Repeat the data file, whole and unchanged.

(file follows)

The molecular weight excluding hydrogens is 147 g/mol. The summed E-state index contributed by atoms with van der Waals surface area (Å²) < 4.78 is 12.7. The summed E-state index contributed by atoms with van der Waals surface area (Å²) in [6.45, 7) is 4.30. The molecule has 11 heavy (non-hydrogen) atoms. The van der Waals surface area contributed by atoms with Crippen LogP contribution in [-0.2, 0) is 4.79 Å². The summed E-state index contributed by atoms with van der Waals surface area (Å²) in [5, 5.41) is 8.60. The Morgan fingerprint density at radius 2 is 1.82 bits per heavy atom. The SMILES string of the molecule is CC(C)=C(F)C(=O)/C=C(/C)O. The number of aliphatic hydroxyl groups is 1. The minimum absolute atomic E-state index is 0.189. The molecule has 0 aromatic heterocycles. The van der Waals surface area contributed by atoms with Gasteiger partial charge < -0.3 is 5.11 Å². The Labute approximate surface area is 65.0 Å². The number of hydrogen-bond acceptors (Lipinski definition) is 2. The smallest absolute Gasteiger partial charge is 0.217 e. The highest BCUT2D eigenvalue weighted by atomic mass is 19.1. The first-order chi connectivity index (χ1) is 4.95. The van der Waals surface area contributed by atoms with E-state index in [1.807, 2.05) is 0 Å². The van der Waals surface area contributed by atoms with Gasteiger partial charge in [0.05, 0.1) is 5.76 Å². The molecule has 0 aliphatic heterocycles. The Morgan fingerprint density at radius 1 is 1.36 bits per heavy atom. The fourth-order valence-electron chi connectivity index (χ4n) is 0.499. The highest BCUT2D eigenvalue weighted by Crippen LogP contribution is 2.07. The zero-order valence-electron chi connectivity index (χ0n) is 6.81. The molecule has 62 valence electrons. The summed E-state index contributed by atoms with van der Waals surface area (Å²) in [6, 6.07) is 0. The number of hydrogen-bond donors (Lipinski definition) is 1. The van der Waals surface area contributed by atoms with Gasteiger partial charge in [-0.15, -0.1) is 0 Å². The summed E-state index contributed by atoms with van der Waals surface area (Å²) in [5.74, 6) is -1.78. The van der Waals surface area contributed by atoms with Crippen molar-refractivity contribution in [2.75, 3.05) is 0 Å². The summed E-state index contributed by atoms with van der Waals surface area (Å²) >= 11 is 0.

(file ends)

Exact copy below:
The molecular weight excluding hydrogens is 147 g/mol. The summed E-state index contributed by atoms with van der Waals surface area (Å²) < 4.78 is 12.7. The summed E-state index contributed by atoms with van der Waals surface area (Å²) in [6.45, 7) is 4.30. The molecule has 11 heavy (non-hydrogen) atoms. The van der Waals surface area contributed by atoms with Crippen LogP contribution in [-0.2, 0) is 4.79 Å². The summed E-state index contributed by atoms with van der Waals surface area (Å²) in [5, 5.41) is 8.60. The Morgan fingerprint density at radius 2 is 1.82 bits per heavy atom. The SMILES string of the molecule is CC(C)=C(F)C(=O)/C=C(/C)O. The number of aliphatic hydroxyl groups is 1. The minimum absolute atomic E-state index is 0.189. The molecule has 0 aromatic heterocycles. The van der Waals surface area contributed by atoms with Gasteiger partial charge < -0.3 is 5.11 Å². The Labute approximate surface area is 65.0 Å². The number of hydrogen-bond acceptors (Lipinski definition) is 2. The smallest absolute Gasteiger partial charge is 0.217 e. The highest BCUT2D eigenvalue weighted by atomic mass is 19.1. The first-order chi connectivity index (χ1) is 4.95. The van der Waals surface area contributed by atoms with E-state index in [1.807, 2.05) is 0 Å². The van der Waals surface area contributed by atoms with Gasteiger partial charge in [0.05, 0.1) is 5.76 Å². The molecule has 0 aliphatic heterocycles. The Morgan fingerprint density at radius 1 is 1.36 bits per heavy atom. The fourth-order valence-electron chi connectivity index (χ4n) is 0.499. The highest BCUT2D eigenvalue weighted by Crippen LogP contribution is 2.07. The zero-order valence-electron chi connectivity index (χ0n) is 6.81. The molecule has 62 valence electrons. The summed E-state index contributed by atoms with van der Waals surface area (Å²) in [6, 6.07) is 0. The number of hydrogen-bond donors (Lipinski definition) is 1. The van der Waals surface area contributed by atoms with Gasteiger partial charge in [-0.15, -0.1) is 0 Å². The summed E-state index contributed by atoms with van der Waals surface area (Å²) in [5.74, 6) is -1.78. The van der Waals surface area contributed by atoms with Crippen molar-refractivity contribution in [2.75, 3.05) is 0 Å². The summed E-state index contributed by atoms with van der Waals surface area (Å²) >= 11 is 0.